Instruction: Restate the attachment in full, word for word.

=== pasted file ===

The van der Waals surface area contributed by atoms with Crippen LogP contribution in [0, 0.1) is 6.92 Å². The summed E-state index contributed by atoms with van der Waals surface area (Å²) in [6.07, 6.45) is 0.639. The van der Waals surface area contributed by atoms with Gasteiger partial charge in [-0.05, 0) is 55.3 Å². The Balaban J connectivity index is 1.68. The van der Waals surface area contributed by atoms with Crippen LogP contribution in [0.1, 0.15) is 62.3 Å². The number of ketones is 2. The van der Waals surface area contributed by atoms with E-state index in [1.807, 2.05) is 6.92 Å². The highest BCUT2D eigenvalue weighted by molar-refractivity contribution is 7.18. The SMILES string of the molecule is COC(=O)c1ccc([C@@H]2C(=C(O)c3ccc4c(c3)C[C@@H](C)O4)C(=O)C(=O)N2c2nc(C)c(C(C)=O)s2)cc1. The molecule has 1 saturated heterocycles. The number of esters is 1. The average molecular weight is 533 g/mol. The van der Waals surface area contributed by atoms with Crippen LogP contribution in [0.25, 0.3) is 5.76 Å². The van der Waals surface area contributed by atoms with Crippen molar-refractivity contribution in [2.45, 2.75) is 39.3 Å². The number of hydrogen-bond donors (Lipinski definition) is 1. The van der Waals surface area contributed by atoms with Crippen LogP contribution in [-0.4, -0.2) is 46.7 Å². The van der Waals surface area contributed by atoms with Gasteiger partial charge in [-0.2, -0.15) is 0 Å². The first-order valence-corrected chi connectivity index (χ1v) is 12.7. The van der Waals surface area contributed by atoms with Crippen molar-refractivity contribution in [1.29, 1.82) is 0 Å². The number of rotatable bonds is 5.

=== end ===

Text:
The van der Waals surface area contributed by atoms with Crippen LogP contribution in [0, 0.1) is 6.92 Å². The summed E-state index contributed by atoms with van der Waals surface area (Å²) in [6.07, 6.45) is 0.639. The van der Waals surface area contributed by atoms with Gasteiger partial charge in [-0.05, 0) is 55.3 Å². The Balaban J connectivity index is 1.68. The van der Waals surface area contributed by atoms with Crippen LogP contribution in [0.1, 0.15) is 62.3 Å². The number of ketones is 2. The van der Waals surface area contributed by atoms with E-state index in [1.807, 2.05) is 6.92 Å². The highest BCUT2D eigenvalue weighted by molar-refractivity contribution is 7.18. The SMILES string of the molecule is COC(=O)c1ccc([C@@H]2C(=C(O)c3ccc4c(c3)C[C@@H](C)O4)C(=O)C(=O)N2c2nc(C)c(C(C)=O)s2)cc1. The molecule has 1 saturated heterocycles. The number of esters is 1. The average molecular weight is 533 g/mol. The van der Waals surface area contributed by atoms with Crippen LogP contribution in [0.25, 0.3) is 5.76 Å². The van der Waals surface area contributed by atoms with Crippen molar-refractivity contribution in [2.45, 2.75) is 39.3 Å². The number of hydrogen-bond donors (Lipinski definition) is 1. The van der Waals surface area contributed by atoms with Crippen LogP contribution in [-0.4, -0.2) is 46.7 Å². The van der Waals surface area contributed by atoms with Gasteiger partial charge in [-0.2, -0.15) is 0 Å². The first-order valence-corrected chi connectivity index (χ1v) is 12.7. The van der Waals surface area contributed by atoms with Crippen molar-refractivity contribution in [1.29, 1.82) is 0 Å². The number of rotatable bonds is 5.